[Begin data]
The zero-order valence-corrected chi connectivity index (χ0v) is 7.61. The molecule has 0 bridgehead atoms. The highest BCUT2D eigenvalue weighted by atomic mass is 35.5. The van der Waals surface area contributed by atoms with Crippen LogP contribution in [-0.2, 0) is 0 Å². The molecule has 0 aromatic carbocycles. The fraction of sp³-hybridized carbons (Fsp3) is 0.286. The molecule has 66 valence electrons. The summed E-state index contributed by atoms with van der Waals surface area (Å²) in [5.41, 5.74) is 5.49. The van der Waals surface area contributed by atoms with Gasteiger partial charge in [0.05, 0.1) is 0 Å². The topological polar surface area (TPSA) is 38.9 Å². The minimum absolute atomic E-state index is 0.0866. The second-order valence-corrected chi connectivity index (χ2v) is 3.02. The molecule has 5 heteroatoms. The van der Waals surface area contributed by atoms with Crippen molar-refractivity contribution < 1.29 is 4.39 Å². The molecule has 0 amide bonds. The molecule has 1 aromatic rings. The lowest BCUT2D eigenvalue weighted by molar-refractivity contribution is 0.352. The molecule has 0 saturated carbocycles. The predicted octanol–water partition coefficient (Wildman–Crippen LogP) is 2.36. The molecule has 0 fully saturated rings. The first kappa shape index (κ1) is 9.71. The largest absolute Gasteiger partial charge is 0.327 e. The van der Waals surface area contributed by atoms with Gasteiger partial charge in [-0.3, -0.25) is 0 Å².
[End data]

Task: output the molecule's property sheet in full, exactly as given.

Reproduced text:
The zero-order valence-corrected chi connectivity index (χ0v) is 7.61. The molecule has 0 bridgehead atoms. The highest BCUT2D eigenvalue weighted by atomic mass is 35.5. The van der Waals surface area contributed by atoms with Crippen LogP contribution in [-0.2, 0) is 0 Å². The molecule has 0 aromatic carbocycles. The fraction of sp³-hybridized carbons (Fsp3) is 0.286. The molecule has 66 valence electrons. The summed E-state index contributed by atoms with van der Waals surface area (Å²) in [5.41, 5.74) is 5.49. The van der Waals surface area contributed by atoms with Gasteiger partial charge in [0.05, 0.1) is 0 Å². The topological polar surface area (TPSA) is 38.9 Å². The minimum absolute atomic E-state index is 0.0866. The second-order valence-corrected chi connectivity index (χ2v) is 3.02. The molecule has 5 heteroatoms. The van der Waals surface area contributed by atoms with Crippen molar-refractivity contribution < 1.29 is 4.39 Å². The molecule has 0 amide bonds. The molecule has 1 aromatic rings. The lowest BCUT2D eigenvalue weighted by molar-refractivity contribution is 0.352. The molecule has 0 saturated carbocycles. The predicted octanol–water partition coefficient (Wildman–Crippen LogP) is 2.36. The molecule has 0 fully saturated rings. The first kappa shape index (κ1) is 9.71. The largest absolute Gasteiger partial charge is 0.327 e. The van der Waals surface area contributed by atoms with Gasteiger partial charge in [-0.3, -0.25) is 0 Å².